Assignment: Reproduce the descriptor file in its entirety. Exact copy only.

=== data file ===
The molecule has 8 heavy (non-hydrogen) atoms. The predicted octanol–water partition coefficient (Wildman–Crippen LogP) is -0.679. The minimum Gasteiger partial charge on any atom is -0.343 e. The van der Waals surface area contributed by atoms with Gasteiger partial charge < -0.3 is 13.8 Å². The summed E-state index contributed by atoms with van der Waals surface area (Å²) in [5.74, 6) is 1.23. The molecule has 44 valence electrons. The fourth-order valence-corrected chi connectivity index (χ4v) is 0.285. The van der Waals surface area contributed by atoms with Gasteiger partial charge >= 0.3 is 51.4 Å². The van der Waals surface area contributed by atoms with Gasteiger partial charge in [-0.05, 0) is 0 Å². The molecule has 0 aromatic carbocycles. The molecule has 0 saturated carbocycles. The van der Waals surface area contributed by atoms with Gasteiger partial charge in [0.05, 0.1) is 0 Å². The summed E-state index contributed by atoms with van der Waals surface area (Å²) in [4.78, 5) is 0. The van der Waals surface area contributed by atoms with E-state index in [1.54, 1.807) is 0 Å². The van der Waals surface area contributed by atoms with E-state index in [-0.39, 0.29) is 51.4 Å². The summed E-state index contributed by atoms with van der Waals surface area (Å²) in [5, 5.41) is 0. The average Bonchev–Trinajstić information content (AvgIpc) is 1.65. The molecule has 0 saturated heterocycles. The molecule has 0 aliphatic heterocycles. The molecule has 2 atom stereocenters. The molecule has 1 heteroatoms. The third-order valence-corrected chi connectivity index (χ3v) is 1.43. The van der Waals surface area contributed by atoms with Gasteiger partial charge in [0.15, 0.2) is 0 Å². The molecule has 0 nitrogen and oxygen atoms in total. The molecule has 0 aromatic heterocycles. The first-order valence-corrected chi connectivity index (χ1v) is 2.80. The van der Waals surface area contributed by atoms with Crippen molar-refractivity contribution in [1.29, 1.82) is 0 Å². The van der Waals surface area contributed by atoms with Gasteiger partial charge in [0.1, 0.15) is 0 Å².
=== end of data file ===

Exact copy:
The molecule has 8 heavy (non-hydrogen) atoms. The predicted octanol–water partition coefficient (Wildman–Crippen LogP) is -0.679. The minimum Gasteiger partial charge on any atom is -0.343 e. The van der Waals surface area contributed by atoms with Gasteiger partial charge < -0.3 is 13.8 Å². The summed E-state index contributed by atoms with van der Waals surface area (Å²) in [5.74, 6) is 1.23. The molecule has 44 valence electrons. The fourth-order valence-corrected chi connectivity index (χ4v) is 0.285. The van der Waals surface area contributed by atoms with Gasteiger partial charge >= 0.3 is 51.4 Å². The van der Waals surface area contributed by atoms with Gasteiger partial charge in [-0.05, 0) is 0 Å². The molecule has 0 aromatic carbocycles. The molecule has 0 saturated carbocycles. The van der Waals surface area contributed by atoms with Gasteiger partial charge in [0.05, 0.1) is 0 Å². The summed E-state index contributed by atoms with van der Waals surface area (Å²) in [4.78, 5) is 0. The van der Waals surface area contributed by atoms with E-state index in [1.54, 1.807) is 0 Å². The van der Waals surface area contributed by atoms with E-state index in [-0.39, 0.29) is 51.4 Å². The summed E-state index contributed by atoms with van der Waals surface area (Å²) in [5, 5.41) is 0. The average Bonchev–Trinajstić information content (AvgIpc) is 1.65. The molecule has 0 saturated heterocycles. The molecule has 0 aliphatic heterocycles. The molecule has 2 atom stereocenters. The molecule has 1 heteroatoms. The third-order valence-corrected chi connectivity index (χ3v) is 1.43. The van der Waals surface area contributed by atoms with Gasteiger partial charge in [0.15, 0.2) is 0 Å². The molecule has 0 nitrogen and oxygen atoms in total. The molecule has 0 aromatic heterocycles. The first-order valence-corrected chi connectivity index (χ1v) is 2.80. The van der Waals surface area contributed by atoms with Crippen molar-refractivity contribution in [1.29, 1.82) is 0 Å². The van der Waals surface area contributed by atoms with Gasteiger partial charge in [0.1, 0.15) is 0 Å².